• A single identifiable asset must include any asset or group of assets that would be recognised and measured as a single identifiable asset in a business combination.
  • A single identifiable asset includes assets that are attached or cannot be removed from other assets without incurring significant cost or loss of value of either asset (e.g. land and buildings).
  • Assets are grouped (to form a group of similar identifiable assets) based on whether they are similar in nature and have similar risks associated with managing and creating outputs from the assets.
  • Certain assets cannot be considered to be similar assets such as:
    • a tangible asset and an intangible asset
    • tangible assets in different classes
    • intangible assets in different classes
    • a financial asset and a non-financial asset
    • financial assets in different classes
    • identifiable assets within the same class of asset but that have significantly different risk characteristics.

Effective date of amendments
Important to note is that the revisions to AASB 3 are already effective. They apply to all business combinations and asset acquisitions with an acquisition date that is on or after the beginning of the first annual reporting period on or after 1 January 2020. Consequently, entities do not have to revisit these types of transactions that occurred in previous periods.

Example: Determining the fair value of the gross assets acquired

Fact pattern
Entity A holds a 40% interest in Entity X. Subsequently, on acquisition date, Entity A purchases a further 35% interest in Entity X, thereby obtaining control of Entity X. Entity X has the following assets and liabilities as at acquisition date:

  • a building with a fair value of 500
  • an identifiable intangible asset with a fair value of 50
  • cash and cash equivalents with a fair value of 100
  • deferred tax assets of 200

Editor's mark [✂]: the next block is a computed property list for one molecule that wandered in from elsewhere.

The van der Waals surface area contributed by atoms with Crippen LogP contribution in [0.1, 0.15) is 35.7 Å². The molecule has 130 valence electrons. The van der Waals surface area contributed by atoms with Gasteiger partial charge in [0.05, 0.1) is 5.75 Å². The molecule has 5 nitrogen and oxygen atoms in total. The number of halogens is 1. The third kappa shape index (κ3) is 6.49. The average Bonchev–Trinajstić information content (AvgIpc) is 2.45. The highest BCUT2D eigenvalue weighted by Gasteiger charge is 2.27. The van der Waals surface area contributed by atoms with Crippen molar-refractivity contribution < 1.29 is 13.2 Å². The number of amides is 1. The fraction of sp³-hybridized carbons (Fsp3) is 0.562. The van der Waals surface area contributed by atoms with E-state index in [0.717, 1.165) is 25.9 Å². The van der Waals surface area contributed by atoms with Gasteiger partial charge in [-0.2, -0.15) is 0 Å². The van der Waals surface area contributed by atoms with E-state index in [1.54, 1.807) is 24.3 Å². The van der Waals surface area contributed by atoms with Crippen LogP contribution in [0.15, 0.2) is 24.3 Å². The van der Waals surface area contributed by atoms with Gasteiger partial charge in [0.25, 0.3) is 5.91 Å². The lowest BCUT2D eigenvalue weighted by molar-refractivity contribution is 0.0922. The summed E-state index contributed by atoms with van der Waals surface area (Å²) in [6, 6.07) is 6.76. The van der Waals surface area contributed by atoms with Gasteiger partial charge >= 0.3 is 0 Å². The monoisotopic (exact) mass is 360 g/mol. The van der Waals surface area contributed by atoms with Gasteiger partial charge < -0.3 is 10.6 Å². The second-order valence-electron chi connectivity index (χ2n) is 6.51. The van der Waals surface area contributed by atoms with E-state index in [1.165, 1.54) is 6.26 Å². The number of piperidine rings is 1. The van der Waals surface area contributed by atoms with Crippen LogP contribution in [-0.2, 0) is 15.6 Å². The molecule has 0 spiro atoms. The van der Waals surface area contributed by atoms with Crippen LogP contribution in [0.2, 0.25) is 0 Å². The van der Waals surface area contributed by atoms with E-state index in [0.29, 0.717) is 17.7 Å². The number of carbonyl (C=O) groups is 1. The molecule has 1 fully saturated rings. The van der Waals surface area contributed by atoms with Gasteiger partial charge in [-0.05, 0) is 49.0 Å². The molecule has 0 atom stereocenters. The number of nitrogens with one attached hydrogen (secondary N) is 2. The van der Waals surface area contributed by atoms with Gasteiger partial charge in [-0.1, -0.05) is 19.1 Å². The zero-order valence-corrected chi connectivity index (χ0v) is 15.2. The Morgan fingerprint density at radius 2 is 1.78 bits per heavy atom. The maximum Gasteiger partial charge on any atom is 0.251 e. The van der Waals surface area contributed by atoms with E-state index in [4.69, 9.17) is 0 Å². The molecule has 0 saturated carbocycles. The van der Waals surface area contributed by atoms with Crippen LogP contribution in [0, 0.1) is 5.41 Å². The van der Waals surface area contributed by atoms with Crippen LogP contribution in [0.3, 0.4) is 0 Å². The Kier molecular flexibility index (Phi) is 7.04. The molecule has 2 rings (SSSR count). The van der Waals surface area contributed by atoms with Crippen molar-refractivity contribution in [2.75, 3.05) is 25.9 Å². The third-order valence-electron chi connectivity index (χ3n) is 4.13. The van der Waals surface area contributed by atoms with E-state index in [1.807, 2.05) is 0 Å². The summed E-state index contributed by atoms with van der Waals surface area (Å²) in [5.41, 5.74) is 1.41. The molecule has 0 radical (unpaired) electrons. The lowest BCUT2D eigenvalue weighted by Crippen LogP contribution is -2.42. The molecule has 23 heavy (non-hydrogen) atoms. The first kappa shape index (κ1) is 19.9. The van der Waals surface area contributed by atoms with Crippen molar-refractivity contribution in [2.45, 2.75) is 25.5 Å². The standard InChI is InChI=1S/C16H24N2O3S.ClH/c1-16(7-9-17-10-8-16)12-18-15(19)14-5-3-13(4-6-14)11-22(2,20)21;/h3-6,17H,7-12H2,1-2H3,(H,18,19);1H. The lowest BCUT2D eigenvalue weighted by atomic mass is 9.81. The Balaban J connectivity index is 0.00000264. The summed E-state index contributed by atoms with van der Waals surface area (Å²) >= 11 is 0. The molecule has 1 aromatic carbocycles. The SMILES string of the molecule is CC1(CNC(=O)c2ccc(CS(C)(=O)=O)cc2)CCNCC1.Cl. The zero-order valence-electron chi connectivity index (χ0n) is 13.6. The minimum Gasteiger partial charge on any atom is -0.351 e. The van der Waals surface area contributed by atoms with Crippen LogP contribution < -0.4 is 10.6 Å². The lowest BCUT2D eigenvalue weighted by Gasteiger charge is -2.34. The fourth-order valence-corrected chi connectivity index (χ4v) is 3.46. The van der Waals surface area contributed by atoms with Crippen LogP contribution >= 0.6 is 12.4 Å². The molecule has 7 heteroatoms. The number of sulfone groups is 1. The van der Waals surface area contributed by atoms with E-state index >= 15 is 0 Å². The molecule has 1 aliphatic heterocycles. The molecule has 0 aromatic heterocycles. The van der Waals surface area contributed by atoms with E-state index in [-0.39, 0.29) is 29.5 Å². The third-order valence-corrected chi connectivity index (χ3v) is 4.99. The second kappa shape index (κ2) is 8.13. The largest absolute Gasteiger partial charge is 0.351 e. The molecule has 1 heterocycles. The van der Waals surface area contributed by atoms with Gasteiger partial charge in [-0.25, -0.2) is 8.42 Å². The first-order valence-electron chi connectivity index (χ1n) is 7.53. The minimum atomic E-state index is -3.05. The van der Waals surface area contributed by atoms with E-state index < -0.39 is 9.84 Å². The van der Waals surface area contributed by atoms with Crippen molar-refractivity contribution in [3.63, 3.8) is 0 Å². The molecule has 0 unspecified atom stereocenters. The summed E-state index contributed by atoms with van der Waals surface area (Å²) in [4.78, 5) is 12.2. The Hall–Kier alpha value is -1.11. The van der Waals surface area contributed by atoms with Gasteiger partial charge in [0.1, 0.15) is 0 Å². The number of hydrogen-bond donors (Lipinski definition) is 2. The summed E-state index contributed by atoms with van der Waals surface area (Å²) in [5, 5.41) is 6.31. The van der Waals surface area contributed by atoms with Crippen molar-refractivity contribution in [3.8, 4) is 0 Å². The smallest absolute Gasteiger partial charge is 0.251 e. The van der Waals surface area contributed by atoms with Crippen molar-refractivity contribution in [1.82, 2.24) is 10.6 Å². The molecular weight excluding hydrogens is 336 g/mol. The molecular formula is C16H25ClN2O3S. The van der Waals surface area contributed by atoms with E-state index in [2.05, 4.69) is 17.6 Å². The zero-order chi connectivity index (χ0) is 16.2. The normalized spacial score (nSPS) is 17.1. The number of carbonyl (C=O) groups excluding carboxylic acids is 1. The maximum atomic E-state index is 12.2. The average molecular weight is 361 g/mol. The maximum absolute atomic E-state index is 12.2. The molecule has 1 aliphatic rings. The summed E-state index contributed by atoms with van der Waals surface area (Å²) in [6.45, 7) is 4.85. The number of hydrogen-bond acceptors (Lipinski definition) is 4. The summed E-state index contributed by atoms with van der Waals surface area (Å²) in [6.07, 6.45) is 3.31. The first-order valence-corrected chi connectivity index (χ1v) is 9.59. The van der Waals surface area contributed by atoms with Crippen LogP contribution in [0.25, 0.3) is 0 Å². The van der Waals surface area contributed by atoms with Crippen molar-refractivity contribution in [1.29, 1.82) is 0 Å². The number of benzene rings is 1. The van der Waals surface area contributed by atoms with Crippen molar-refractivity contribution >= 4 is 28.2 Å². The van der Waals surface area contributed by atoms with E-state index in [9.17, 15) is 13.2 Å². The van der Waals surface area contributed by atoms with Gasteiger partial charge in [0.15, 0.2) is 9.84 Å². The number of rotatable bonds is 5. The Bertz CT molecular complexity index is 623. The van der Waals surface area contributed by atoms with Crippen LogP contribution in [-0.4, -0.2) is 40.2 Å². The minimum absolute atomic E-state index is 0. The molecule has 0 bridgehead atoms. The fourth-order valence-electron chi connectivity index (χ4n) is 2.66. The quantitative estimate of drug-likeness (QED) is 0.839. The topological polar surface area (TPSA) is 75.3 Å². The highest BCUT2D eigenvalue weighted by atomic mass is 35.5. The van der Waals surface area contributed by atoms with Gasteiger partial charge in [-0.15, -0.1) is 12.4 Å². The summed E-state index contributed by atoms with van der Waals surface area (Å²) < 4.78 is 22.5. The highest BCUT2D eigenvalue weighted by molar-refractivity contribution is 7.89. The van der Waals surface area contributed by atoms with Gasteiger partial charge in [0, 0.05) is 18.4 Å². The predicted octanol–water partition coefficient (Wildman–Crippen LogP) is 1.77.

• financial liabilities with a fair value of 600
  • deferred tax liabilities of 150 arising from temporary differences associated with the warehouse and the intangible asset.

Entity A pays 210 for the additional 35% interest in Entity X. The acquisition-date fair value of Entity X is determined to be 600, the fair value of the non-controlling interest (NCI) in Entity X is 150 (25% x 600) and the fair value of Entity A’s previously held interest in Entity X is 240 (40% x 600).

Should Entity A elect to perform the concentration test, it would need to determine the fair value of the gross assets acquired. This is determined to be 900, calculated using either of the following methods:

Determining the fair value of the gross assets acquired Method table

*In practice, deferred tax assets would only be excluded if including the deferred tax assets could lead to the concentration test not being met

The excess of the sum of the fair value of Entity X over the fair value of the net identifiable assets calculated in Method 2 above (i.e. 350) is determined in a manner similar to the initial measurement of goodwill in accordance with AASB 3. Including this amount in determining the fair value of the gross assets acquired means that the concentration test is based on an amount that is affected by the value of any substantive processes acquired.

Furthermore, the fair value of the gross assets acquired determined using Method 2 above (i.e. 550) excludes cash and cash equivalents (100) and deferred tax assets (200) as these items are independent of whether any substantive process was acquired. Also, the deferred tax liability is not deducted in determining the fair value of the net assets acquired (250) and does not need to be determined. As a result, the excess (350) calculated above does not include goodwill resulting from the effects of deferred tax liabilities.

Refer to the Illustrative Examples included as part of the amendments to AASB 3 for examples of when the concentration test could be met and how to apply the concepts clarified under the revisions to the standard.

This update was published in Issue 9 of the The Bottom Line.